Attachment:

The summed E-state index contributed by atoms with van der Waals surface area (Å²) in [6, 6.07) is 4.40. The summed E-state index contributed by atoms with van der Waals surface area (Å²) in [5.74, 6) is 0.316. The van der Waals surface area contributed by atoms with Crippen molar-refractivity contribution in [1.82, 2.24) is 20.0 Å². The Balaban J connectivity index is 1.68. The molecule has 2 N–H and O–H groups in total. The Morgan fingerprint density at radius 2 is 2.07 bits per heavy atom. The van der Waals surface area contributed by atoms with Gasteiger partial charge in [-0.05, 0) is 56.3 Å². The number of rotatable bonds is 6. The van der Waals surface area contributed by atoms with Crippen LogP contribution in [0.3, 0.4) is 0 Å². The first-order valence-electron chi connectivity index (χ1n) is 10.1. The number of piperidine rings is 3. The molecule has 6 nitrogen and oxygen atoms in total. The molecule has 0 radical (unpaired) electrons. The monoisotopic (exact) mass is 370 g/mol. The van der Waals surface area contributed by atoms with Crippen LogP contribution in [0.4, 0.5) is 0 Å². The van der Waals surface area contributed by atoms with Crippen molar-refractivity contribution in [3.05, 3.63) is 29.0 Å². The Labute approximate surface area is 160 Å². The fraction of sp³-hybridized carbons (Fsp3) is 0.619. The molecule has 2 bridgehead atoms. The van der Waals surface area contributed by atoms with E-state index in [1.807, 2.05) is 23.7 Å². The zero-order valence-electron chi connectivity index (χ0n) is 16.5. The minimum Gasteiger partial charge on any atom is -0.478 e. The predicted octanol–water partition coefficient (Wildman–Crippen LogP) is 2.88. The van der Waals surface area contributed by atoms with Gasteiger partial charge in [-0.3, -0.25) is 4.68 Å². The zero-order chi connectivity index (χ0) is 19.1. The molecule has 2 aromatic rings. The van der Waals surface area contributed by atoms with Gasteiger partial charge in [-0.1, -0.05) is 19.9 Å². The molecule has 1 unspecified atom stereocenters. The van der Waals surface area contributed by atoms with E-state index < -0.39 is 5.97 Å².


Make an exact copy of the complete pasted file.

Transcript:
The summed E-state index contributed by atoms with van der Waals surface area (Å²) in [6, 6.07) is 4.40. The summed E-state index contributed by atoms with van der Waals surface area (Å²) in [5.74, 6) is 0.316. The van der Waals surface area contributed by atoms with Crippen molar-refractivity contribution in [1.82, 2.24) is 20.0 Å². The Balaban J connectivity index is 1.68. The molecule has 2 N–H and O–H groups in total. The Morgan fingerprint density at radius 2 is 2.07 bits per heavy atom. The van der Waals surface area contributed by atoms with Gasteiger partial charge in [-0.05, 0) is 56.3 Å². The number of rotatable bonds is 6. The van der Waals surface area contributed by atoms with Crippen LogP contribution in [0.3, 0.4) is 0 Å². The first-order valence-electron chi connectivity index (χ1n) is 10.1. The number of piperidine rings is 3. The molecule has 6 nitrogen and oxygen atoms in total. The molecule has 0 radical (unpaired) electrons. The monoisotopic (exact) mass is 370 g/mol. The van der Waals surface area contributed by atoms with Crippen LogP contribution in [0.4, 0.5) is 0 Å². The van der Waals surface area contributed by atoms with Crippen molar-refractivity contribution in [3.05, 3.63) is 29.0 Å². The Labute approximate surface area is 160 Å². The fraction of sp³-hybridized carbons (Fsp3) is 0.619. The molecule has 2 bridgehead atoms. The van der Waals surface area contributed by atoms with E-state index in [1.807, 2.05) is 23.7 Å². The zero-order valence-electron chi connectivity index (χ0n) is 16.5. The minimum Gasteiger partial charge on any atom is -0.478 e. The predicted octanol–water partition coefficient (Wildman–Crippen LogP) is 2.88. The van der Waals surface area contributed by atoms with Gasteiger partial charge in [-0.3, -0.25) is 4.68 Å². The zero-order chi connectivity index (χ0) is 19.1. The molecule has 2 aromatic rings. The van der Waals surface area contributed by atoms with Gasteiger partial charge in [-0.1, -0.05) is 19.9 Å². The molecule has 1 unspecified atom stereocenters. The van der Waals surface area contributed by atoms with E-state index < -0.39 is 5.97 Å².